Hewlett-Packard hopes to widen the use of its desktop virtualization products with new software that will improve video playback and allow the use of USB peripherals such as webcams, the company announced Monday.
HP is also rebranding its desktop virtualization suite as the HP Virtual Client Essentials, and adding Linux support for its broker software, called Session Allocation Manager, which runs only on Windows today, HP said.
Most of the updates concern HP’s Virtual Desktop Infrastructure suite, which allows a company to run multiple images of a desktop OS in virtual containers on a server, instead of having to manage a separate OS on each employee’s PC.
Virtualized desktops are catching on at some businesses but companies need to provide workers with an experience similar to what they’d expect from a standard desktop PC, and that hasn’t always been the case with multimedia content, said industry analyst Roger Kay, president of Endpoint Technologies Associates.
HP said it has solved that problem by developing an enhanced version of Microsoft’s Remote Desktop Protocol, which transfers presentation data between thin clients and Windows applications running on a virtualized server.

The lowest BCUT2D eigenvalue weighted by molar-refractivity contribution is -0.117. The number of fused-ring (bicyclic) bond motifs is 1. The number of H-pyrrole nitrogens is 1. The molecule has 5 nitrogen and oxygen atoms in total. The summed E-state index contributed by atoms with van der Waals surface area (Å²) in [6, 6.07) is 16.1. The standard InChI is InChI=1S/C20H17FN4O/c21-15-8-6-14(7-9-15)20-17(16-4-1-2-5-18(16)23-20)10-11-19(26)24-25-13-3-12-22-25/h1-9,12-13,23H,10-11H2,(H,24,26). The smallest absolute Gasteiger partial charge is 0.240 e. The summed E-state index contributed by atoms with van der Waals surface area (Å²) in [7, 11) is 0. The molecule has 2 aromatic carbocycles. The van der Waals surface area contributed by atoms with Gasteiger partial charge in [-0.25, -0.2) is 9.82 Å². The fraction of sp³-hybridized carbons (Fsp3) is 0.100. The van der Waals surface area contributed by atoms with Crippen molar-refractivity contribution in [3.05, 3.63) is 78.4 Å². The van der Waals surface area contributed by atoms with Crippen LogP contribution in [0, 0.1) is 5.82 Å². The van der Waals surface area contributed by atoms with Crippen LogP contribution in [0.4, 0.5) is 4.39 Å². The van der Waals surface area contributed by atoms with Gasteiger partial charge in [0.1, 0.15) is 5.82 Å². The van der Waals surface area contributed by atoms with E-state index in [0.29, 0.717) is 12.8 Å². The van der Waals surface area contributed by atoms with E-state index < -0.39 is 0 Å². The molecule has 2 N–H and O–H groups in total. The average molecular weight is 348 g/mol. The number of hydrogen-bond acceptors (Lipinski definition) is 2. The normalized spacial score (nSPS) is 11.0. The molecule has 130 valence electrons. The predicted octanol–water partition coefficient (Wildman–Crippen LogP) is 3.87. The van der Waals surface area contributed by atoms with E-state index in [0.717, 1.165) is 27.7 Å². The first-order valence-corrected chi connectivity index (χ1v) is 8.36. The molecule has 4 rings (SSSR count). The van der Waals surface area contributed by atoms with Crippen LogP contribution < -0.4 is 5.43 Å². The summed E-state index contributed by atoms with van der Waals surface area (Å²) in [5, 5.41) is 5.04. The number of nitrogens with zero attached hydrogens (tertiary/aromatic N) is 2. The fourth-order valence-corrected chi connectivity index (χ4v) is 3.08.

The existing RDP works fine for relaying basic on-screen data, such as keyboard strokes and mouse movements, but it’s not good at carrying rich content such as a training video or webcast, said Manoj Malhotra, product marketing manager for HP’s Client Virtualization group.
“The server gets overloaded when it tries to decode a video stream for a large number of users, and some employees end up having a poor experience,” he said.
HP’s enhanced RDP shifts the burden of decoding video away from the server and onto the thin clients, he said. That will allow companies to stream video to a large number of employees without a deterioration in performance, he said. The new protocol also lets them plug in a wide range of USB peripherals, which don’t work well with the existing RDP, according to HP.
The enhanced protocol will be preinstalled starting in January on HP’s thin clients running Windows XP Embedded, and on its Linux thin clients later in the first quarter, Malhotra said.
HP said the enhanced RDP is aimed at basic productivity workers. The company also has its own RGS (Remote Graphics Software) protocol, which it positions for applications that use higher end graphics, such as CAD programs, or that multiple users access at once.
While the enhanced RDP will be free, HP charges for its RGS protocol. But on Monday it said it has cut the price of RGS to US$35 per seat, from “between $99 and a few hundred dollars” per seat, Malhotra said. It’s also allowing customers to use RGS on non-HP servers, which previously was not permitted, he said.
He predicted that the RGS protocol will become more widely used, but HP still expects the enhanced RDP to be used for about 75 percent of virtual desktop deployments.